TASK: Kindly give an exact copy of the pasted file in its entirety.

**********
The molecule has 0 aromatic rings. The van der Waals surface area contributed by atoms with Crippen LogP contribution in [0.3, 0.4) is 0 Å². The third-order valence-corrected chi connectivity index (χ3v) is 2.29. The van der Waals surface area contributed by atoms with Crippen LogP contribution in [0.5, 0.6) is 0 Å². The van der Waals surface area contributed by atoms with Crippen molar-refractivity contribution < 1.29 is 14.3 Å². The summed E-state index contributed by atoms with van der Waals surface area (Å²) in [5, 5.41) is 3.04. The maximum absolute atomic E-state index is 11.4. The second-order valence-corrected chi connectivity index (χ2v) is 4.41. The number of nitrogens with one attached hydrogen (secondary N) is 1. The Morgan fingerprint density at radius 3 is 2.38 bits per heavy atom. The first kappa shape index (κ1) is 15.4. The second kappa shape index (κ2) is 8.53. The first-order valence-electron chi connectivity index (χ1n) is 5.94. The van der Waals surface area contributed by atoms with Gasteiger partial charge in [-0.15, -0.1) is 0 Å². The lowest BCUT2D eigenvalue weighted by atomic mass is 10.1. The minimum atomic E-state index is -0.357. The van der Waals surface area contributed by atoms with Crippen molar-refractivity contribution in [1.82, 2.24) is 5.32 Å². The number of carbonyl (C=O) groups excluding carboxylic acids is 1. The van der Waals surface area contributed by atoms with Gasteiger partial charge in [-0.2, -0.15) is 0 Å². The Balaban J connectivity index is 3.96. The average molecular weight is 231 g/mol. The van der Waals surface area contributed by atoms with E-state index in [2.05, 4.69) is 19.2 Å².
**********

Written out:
The molecule has 0 aromatic rings. The van der Waals surface area contributed by atoms with Crippen LogP contribution in [0.3, 0.4) is 0 Å². The third-order valence-corrected chi connectivity index (χ3v) is 2.29. The van der Waals surface area contributed by atoms with Crippen LogP contribution in [0.5, 0.6) is 0 Å². The van der Waals surface area contributed by atoms with Crippen molar-refractivity contribution < 1.29 is 14.3 Å². The summed E-state index contributed by atoms with van der Waals surface area (Å²) in [5, 5.41) is 3.04. The maximum absolute atomic E-state index is 11.4. The second-order valence-corrected chi connectivity index (χ2v) is 4.41. The number of nitrogens with one attached hydrogen (secondary N) is 1. The Morgan fingerprint density at radius 3 is 2.38 bits per heavy atom. The first kappa shape index (κ1) is 15.4. The second kappa shape index (κ2) is 8.53. The first-order valence-electron chi connectivity index (χ1n) is 5.94. The van der Waals surface area contributed by atoms with Gasteiger partial charge in [-0.15, -0.1) is 0 Å². The lowest BCUT2D eigenvalue weighted by atomic mass is 10.1. The minimum atomic E-state index is -0.357. The van der Waals surface area contributed by atoms with Crippen molar-refractivity contribution in [1.82, 2.24) is 5.32 Å². The number of carbonyl (C=O) groups excluding carboxylic acids is 1. The van der Waals surface area contributed by atoms with Gasteiger partial charge in [-0.2, -0.15) is 0 Å². The Balaban J connectivity index is 3.96. The average molecular weight is 231 g/mol. The van der Waals surface area contributed by atoms with E-state index in [2.05, 4.69) is 19.2 Å².